Riding on the success of the first ever D’Arros Island school programme this year, the Save Our Seas Foundation (SOSF), which manages the SOSF D’Arros Research Centre (SOSF-DRC) on the island of D’Arros, has launched its second D’Arros Experience Competition for school children. 
In a press release, the foundation explained that the programme seeks to promote understanding and respect for the marine environment in Seychelles through children’s education.  
“By combining a team of enthusiastic educators and scientists, together with a range of in-water field experiences, the programme offers a unique and hands-on learning experience that aims to help encourage a sense of ocean ownership in young Seychellois,” said Aurélie Grospiron, communications strategist of the foundation.
Grospiron added that the competition for these spaces is open to all Seychellois primary and secondary school students aged 10 to 14 years old: “Two consecutive one-week D’Arros Experience camps will take place during school holidays and up to eight spaces may be awarded per week.” . 

The programme seeks to promote understanding and respect for the marine environment in Seychelles through children’s education. (Dillys Poupouneau) Photo License: All Rights Reserved   

D’Arros is part of the Amirantes group of Outer Islands of the Seychelles archipelago in the western Indian Ocean.  
The D’Arros Experience engages young Seychellois on the importance of the ecosystems that form part of their national heritage while providing practical, hands-on field experience in a globally important ecological hotspot
The programme is an important component of the foundation’s worldwide mission to promote environmental education and outreach. The idea is to provide students with a clear understanding of how ecosystems, from the coast to the deeper ocean, are connected. 
Students of all schools of the main islands of Mahe, Praslin and La Digue can take part in the competition where they have to come up with an original awareness campaign that teaches an audience about one of the iconic but critically endangered species found in Seychelles and provide ideas on how we can help those species’ populations onto the road of recovery. 
According to Grospiron, the candidate must clearly show: “Why is this species important? What has led to the species being threatened? And what can we do now in Seychelles to help its populations?” 
The awareness campaigns must focus on one of the four listed species from the IUCN Red List of Threatened Species. These are the hawksbill turtle, the sheath-tailed bat, the Seychelles white-eye and the bottlenose wedgefish.
The campaign must be realistic, and can be a video, a story, a poster, a collage of images, an audio recording, and should be in English, Creole or French. The deadline for these submissions is January 6, 2023.
First Island School on D’Arros – best place to educate students
A first island school was held in August this year and was designed to inspire a new generation of Seychellois ocean champions.  

Terence Vel said D’Arros Island and St Joseph Atoll are a living laboratory for naturalists. (Dillys Poupouneau) Photo License: All Rights Reserved   

“Education is something we focus on at the research centre because research should translate into action. Part of that action is for current and future generations in Seychelles to understand their marine heritage. Seychelles is investing in the building of local capacity so that researchers, conservationists and policy-makers can be sourced from within the country. Children have an important role to play as they will be part of this national pool of human resources that will work for the blue future of this country,” explained Henriette Grimmel, programme director at the research centre.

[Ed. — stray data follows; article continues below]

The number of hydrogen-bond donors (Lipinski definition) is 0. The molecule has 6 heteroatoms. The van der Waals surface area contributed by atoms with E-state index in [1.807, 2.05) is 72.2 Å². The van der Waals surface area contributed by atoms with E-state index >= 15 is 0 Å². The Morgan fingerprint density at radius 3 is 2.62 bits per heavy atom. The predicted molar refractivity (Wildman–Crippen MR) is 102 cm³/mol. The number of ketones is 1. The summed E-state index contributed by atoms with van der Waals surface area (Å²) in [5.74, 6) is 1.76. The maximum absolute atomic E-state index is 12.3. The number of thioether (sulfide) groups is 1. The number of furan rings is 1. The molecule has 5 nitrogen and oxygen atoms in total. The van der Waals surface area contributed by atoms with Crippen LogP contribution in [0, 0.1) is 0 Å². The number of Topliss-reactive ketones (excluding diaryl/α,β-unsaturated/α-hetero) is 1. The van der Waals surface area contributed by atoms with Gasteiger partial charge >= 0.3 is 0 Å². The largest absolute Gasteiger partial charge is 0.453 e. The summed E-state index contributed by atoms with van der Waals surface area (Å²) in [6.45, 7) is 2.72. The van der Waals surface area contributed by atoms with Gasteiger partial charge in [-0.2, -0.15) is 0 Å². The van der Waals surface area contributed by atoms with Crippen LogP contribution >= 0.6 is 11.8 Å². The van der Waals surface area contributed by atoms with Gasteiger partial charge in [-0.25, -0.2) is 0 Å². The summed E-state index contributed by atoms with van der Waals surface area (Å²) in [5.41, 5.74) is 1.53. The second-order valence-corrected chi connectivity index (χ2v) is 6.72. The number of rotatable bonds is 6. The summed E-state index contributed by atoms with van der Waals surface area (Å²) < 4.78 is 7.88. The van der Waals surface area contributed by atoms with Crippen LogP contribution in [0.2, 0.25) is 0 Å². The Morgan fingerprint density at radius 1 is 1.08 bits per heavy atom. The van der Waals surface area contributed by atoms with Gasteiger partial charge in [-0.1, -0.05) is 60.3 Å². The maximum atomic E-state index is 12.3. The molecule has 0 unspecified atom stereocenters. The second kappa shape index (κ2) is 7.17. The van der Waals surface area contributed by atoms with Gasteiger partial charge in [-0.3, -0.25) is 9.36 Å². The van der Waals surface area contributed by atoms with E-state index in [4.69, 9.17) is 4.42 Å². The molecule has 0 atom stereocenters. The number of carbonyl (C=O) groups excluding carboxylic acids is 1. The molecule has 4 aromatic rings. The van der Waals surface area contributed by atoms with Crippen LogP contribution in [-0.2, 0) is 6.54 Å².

Speaking about his vision for the future, student Tuvia says, “I really want to be a marine biologist. I think the ocean is doing pretty well, but there are a lot of negative impacts and I don’t think it will do so well in the future unless there are more people who study the ocean and find out how to help it.” 
“An unforgettable trip as D’Arros is a very beautiful island and people can only dream of visiting it,” Antorico Suzette from Praslin Secondary School told SNA.
Another student, Rylie Panagary, described the trip as very interesting, with lots to learn, adding that staff at the research centre as being very kind. 
One of the two teachers who participated in the experience who spoke to SNA was Sandrine Valentin from Mont Fleuri Secondary School, who described the D’Arros Experience as “mind blowing, unforgettable. It is the best place to educate students about the ecosystem; mainly life on land, life below sea and in the air. Even as a teacher I gained additional knowledge that I can’t wait to share with my eco-students.”  
Terence Vel, who works at the University of Seychelles and represents Island School Seychelles, explained that the intention behind the island school programme is to inspire children to become “wise custodians of the marine world and ambassadors for the natural realm of Seychelles. D’Arros Island and St Joseph Atoll are a living laboratory for naturalists. It is a privilege for young people to have such a special place to experience marine and terrestrial ecosystems.”  

Source: Seychelles News Agency